Donna Awatere Huata secures top job as Māori Climate Commissioner

Published: September 18, 2018

Donna Awatere Huata Donna Awatere Huata

Disgraced former MP Donna Awatere Huata has secured a top job advising Māori on climate change. Awatere Huata was on Monday appointed Māori Climate Commissioner by the Sir Mark Solomon-led Māori Carbon Foundation, a private carbon trading business which plants forests on communal Māori land.

The foundation's board includes former Minister of Foreign Affairs Murray McCully and former National Party president Michelle Boag.

Her role would include providing advice and Māori-focused research, which would assist with New Zealand meeting its target under the Paris climate agreement.

Awatere Huata said she would focus on three main "pou": representing the interests of landowners, bringing Māori worldview into the climate change discussion, and sharing conversations with indigenous peoples around the world.

"The colonists left us marginal land, which just happens to be perfect for carbon farming and regenerating native trees. But there are some policy issues around incentives. We need to get stability in the market, and ensure emitters pay for their carbon use."

The Māori relationship with the environment was "increasingly important" in a world where profits were deemed more important than the wellbeing of the planet, she said.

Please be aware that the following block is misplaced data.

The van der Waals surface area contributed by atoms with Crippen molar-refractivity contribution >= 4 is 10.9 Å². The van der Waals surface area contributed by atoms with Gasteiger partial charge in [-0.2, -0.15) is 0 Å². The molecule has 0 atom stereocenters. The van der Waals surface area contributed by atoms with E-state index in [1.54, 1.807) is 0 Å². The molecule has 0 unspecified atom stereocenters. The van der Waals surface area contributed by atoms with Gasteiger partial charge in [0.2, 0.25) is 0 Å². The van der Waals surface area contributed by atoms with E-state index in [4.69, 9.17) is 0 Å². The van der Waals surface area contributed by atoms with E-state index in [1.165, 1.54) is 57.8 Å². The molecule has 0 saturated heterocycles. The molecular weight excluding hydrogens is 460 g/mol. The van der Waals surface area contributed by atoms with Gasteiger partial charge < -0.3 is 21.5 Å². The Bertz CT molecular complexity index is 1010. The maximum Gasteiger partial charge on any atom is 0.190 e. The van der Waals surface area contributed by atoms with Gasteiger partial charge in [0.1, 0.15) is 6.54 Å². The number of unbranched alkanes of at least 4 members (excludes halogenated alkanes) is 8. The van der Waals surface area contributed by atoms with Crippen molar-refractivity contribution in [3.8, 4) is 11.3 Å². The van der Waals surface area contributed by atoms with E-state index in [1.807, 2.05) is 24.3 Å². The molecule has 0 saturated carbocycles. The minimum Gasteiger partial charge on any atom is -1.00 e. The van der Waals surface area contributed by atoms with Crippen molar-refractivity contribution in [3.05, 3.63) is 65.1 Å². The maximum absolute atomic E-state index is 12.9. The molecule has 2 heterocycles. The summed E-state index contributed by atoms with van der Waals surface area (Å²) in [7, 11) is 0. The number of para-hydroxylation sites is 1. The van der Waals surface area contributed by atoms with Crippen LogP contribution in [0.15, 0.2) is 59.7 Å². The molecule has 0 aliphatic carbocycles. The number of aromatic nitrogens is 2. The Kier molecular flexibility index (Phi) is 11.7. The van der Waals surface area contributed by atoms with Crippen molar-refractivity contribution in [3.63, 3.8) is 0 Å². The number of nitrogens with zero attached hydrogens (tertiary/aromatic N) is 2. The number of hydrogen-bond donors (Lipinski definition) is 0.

"The relationship stems from whakapapa. It is about kaitiakitanga, and utu, the balance with nature and the land. It is no coincidence many of the Māori treaty claims are in relation to the environment."

Awatere Huata entered Parliament in 1996 with the ACT party, but was expelled in 2003 when fraud allegations emerged, prompting a long legal battle about whether she could stay on as an independent MP.

Awatere Huata was found guilty of fraud in 2005 and was sentenced to two years and nine months in jail.

She and her husband Wi Huata were found to have taken $80,000 from a state-funded trust she founded to improve literacy among underprivileged Māori children.

A biography provided by the foundation said Awatere Huata had "experienced first-hand our criminal justice system and the stupidity of the prisonisation of the Māori population".

Awatere Huata said she had "moved on".

"I asserted my innocence all of the way through. It was a most difficult period of my life for me and my family. Fortunately, time heals, and we have moved on."

Sir Mark said the commissioner would operate independently of the foundation, the Crown and other public or private agencies.

As there was no-public funding involved Sir Mark said there was "no issue" regarding her previous convictions.

"Donna is a long-time advocate for the Treaty of Waitangi, a campaigner against racism and a former Member of Parliament," Sir Mark said.

"The foundation is commercial, but with [Climate Change Minister] James Shaw setting up a Climate Change Commission, we wanted to make sure there was a Māori voice on these issues."

Before her political career, she was a high-profile activist and a founding member of the group Nga Tamatoa, which promoted Māori rights and fought racial discrimination.

In 1982 her activism on behalf of Māori women was recognised with the United Nations Mid Decade for Women Award.

Since being released from jail, she has held several roles including deputy chair administration for the New Zealand Māori Council.

In 2014 she represented the council in presenting the Māori claim for water to the United Nations Permanent Forum on Indigenous Issues.

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Article source:
Michael Neilson Māori Affairs reporter, NZ Herald